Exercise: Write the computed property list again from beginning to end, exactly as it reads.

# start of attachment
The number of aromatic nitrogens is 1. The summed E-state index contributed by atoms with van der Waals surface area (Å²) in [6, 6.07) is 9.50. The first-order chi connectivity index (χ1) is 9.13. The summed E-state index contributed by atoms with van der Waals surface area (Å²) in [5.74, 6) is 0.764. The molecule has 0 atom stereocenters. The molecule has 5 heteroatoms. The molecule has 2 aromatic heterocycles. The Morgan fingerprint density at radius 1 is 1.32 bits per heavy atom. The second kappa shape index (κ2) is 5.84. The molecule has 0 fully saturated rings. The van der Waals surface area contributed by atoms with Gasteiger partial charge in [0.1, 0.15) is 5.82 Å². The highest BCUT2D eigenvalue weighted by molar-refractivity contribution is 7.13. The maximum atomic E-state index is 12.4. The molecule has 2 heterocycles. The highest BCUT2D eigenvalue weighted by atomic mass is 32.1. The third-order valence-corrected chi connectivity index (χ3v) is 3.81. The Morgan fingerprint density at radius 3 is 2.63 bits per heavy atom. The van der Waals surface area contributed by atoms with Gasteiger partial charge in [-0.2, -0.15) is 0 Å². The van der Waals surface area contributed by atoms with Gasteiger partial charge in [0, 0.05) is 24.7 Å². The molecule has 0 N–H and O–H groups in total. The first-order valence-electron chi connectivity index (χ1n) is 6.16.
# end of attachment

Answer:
The number of aromatic nitrogens is 1. The summed E-state index contributed by atoms with van der Waals surface area (Å²) in [6, 6.07) is 9.50. The first-order chi connectivity index (χ1) is 9.13. The summed E-state index contributed by atoms with van der Waals surface area (Å²) in [5.74, 6) is 0.764. The molecule has 0 atom stereocenters. The molecule has 5 heteroatoms. The molecule has 2 aromatic heterocycles. The Morgan fingerprint density at radius 1 is 1.32 bits per heavy atom. The second kappa shape index (κ2) is 5.84. The molecule has 0 fully saturated rings. The van der Waals surface area contributed by atoms with Gasteiger partial charge in [0.1, 0.15) is 5.82 Å². The highest BCUT2D eigenvalue weighted by molar-refractivity contribution is 7.13. The maximum atomic E-state index is 12.4. The molecule has 2 heterocycles. The highest BCUT2D eigenvalue weighted by atomic mass is 32.1. The third-order valence-corrected chi connectivity index (χ3v) is 3.81. The Morgan fingerprint density at radius 3 is 2.63 bits per heavy atom. The van der Waals surface area contributed by atoms with Gasteiger partial charge in [-0.2, -0.15) is 0 Å². The van der Waals surface area contributed by atoms with Gasteiger partial charge in [0, 0.05) is 24.7 Å². The molecule has 0 N–H and O–H groups in total. The first-order valence-electron chi connectivity index (χ1n) is 6.16.